The government denied that the number of coconut trees infested by coconut scale insect (CSI) was bloated to justify the massive spending on its “all-out war” against the menace.
Presidential Adviser on Food Security and Agricultural Modernization Francis Pangilinan, who also the chairs the Philippine Coconut Authority (PCA), said they relied on scientific methods to determine the extent of infestation in coconut-growing areas.
“I would not say that the figure is bloated . . . that would suggest that someone massaged the figures. I would like to disagree. This is precisely why we are relying on science,” Pangilinan said during a press conference in Quezon City.
In June 2013, the PCA reported that 931,139 coconut trees had been infested. The number did not go down over the next 12 months even with continued pruning, spraying and cutting of infested trees by the PCA.
Last month, Pangilinan raised the alarm on CSI infestation by declaring a state of emergency in the major coconut-producing areas of the Calabarzon Region and Basilan, saying that over 1.08 million coconut trees were already infested.
After less than 30 days, Pangilinan said the figure has nearly doubled to about 2.1 million trees, representing 0.6 percent of the 324 million coconut trees nationwide.
The official, citing studies by a government task force, explained that the rate of infestation grew exponentially as the insect can travel 400 meters per month.
He also explained that within a life cycle of 30 days, females could lay up to 200 eggs. In 45 days, 1,000 of these pests can multiply to about 200,000. About four million insects can be found in a single coconut tree.
The government has allocated P750 million—over 10 times the previous allocation—for a six-month intervention program, which involves a five-stage protocol.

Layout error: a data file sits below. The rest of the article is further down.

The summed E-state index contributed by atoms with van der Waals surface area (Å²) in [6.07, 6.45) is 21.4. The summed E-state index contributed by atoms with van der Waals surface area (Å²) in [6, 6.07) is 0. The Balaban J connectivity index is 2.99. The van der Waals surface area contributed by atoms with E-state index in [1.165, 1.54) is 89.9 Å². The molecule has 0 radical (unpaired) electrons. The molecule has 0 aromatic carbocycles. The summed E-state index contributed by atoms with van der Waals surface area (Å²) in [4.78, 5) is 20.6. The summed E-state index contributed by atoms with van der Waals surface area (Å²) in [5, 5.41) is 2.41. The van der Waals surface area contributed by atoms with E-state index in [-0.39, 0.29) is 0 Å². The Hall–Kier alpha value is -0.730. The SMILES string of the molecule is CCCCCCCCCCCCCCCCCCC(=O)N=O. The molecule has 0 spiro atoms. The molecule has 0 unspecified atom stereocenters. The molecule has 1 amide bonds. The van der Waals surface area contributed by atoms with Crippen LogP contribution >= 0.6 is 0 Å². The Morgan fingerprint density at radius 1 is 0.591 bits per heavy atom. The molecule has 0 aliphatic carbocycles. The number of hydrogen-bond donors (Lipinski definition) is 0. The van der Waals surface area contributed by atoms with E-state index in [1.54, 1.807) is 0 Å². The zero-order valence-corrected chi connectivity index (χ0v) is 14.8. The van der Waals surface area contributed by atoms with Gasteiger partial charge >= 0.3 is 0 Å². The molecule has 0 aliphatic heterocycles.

Pangilinan also denied accusations that the task force is raking in big bucks for the purchase of expensive imported chemical solutions. Of the total budget allotted for the campaign, he said that only P38.5 million has been allotted for the use of chemical solutions.
“The huge chunk of the budget, in fact, is apportioned as income replacement or cash for work for affected coconut farmers who will become paid labor force that will implement the protocol,” he said.
He added that over 25 percent of the 2.1 million infested trees, which are considered senile or over 65 years old, will no longer be subject to chemical treatment and will have to be cut down to prevent further spreading the insect.
“Some of the trees will have to be killed because of their age and the rate of deterioration, but some will recover. So we should only treat those that can recover,” he said.
During the press conference, the task force members—comprised of the PCA, Department of Science and Technology (DOST), Department of Agriculture (DA) and University of the Philippines Los Baños (UPLB)—said they employed a protracted approach in identifying areas infested by CSI. The program is also area-wide, encompassing all known infected areas simultaneously.
The task force expects to manage and contain the infestation within the next six months, adding that they aim to treat at least 22,000 trees a day.